Personnel File Checklist (UK)
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Personnel Files: What to Keep and For How Long
Documents related to the employment relationship between an employer and an employee should be securely stored in a personnel file, either in physical or digital form. This file should contain records related to the employee, employment contracts, social security and tax documents, as well as copies of any official paperwork.
Both during ongoing employment and upon an employee's departure from the company, it's crucial to review which documents need to be retained and which may need to be deleted or destroyed. In this article, we'll guide you through what should and must be kept in the personnel file, along with how and for how long you should retain these documents.
Personnel files: what should you keep and for how long?
Holding onto information for too long can be risky and costly. Only keep records if you really need them for your business. According to UK laws like GDPR and DPA 2018, tax-related data shouldn't be kept longer than needed for its legal use.
The standard time to keep tax records is six years plus the current year, also known as 6 years +1. This means you keep records for six years after the last entry and then decide in the next year whether to keep or destroy them.
You can only keep records longer than this if there's a special reason like a law requirement, security issues, or historic value. If you do keep them longer, you must include the new time limit in your business records.
For really important historical records, the maximum time to keep them is 20 years after the last entry, plus one more year to decide if you should keep or destroy them.
Recommended personnel file retention periods for the UK
According to the CIPD, for many types of HR records, there is no definitive retention period: it is up to the employer to decide. However The UK Limitation Act 1980 contains a six-year time limit for contractual claims, so it’s recommended that many records are kept for at least that period.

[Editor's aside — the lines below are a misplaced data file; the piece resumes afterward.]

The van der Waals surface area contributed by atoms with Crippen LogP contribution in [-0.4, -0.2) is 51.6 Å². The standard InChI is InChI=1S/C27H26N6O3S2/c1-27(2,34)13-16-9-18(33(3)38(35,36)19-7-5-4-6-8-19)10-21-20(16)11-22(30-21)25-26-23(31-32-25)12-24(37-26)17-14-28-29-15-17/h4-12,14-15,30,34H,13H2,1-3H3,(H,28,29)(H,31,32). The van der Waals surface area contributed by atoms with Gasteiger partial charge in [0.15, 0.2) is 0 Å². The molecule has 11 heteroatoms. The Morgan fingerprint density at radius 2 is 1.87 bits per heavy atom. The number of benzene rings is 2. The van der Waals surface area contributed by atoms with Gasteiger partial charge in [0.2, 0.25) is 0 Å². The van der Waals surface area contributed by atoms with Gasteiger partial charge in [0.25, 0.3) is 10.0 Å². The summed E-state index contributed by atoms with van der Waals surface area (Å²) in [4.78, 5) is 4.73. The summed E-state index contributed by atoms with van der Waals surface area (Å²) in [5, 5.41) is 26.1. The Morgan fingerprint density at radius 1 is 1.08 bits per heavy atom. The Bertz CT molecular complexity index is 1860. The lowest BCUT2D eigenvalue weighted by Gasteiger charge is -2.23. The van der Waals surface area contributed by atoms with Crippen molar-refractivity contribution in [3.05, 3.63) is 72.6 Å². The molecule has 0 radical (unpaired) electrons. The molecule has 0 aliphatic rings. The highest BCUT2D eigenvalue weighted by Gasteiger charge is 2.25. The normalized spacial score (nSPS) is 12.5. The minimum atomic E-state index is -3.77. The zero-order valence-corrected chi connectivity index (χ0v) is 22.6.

Here's a summary of the recommended document retention periods for common personnel files:
Assessments under health and safety regulations: Permanently.
Flexible working requests: 18 months following any appeal.
Parental leave: 18 years from the birth of the child.
Pension records: 12 years after the benefit ceases.
Personnel files and training records: 6 years after employment ceases but may be unreasonable to refer to expired warnings after two years have elapsed.
Recruitment applications and interview notes (for unsuccessful candidates): 6 months to a year are advisable as the time limits for bringing claims related to the Equality Act.
Redundancy details, calculations of payments: 6 years from the date of redundancy.
References: Outgoing references given by an organisation should be retained for at least one year after the reference is given to meet the limitation period for potential defamation claims.
Right to work in the UK checks: Home Office recommended practice is 2 years after employment ends.
Statutory Sick Pay (SSP) records: The Statutory Sick Pay (Maintenance of Records) (Revocation) Regulations 2014 (SI 2014/55) abolished the former obligation to keep these records, but you still may want to keep for the standard of six years.
Termination of employment: At least 6 years although the ICO’s retention schedule suggests until employee reaches age 100.
Terms and conditions: Review 6 years after employment ceases or the terms are superseded.
Time cards: 2 years after audit.
Trade union agreements: 10 years after ceasing to be effective.
Recommended tax record retention for businesses:
Income Tax: Self-employed individuals should generally keep their records for at least 5 years after the 31 January submission deadline of the relevant tax year.
Corporation Tax: Companies are generally advised to keep records for at least six years from the end of the accounting period.
VAT Records: Usually, VAT records should be kept for six years, although some businesses may get permission from HMRC to keep them for a shorter period.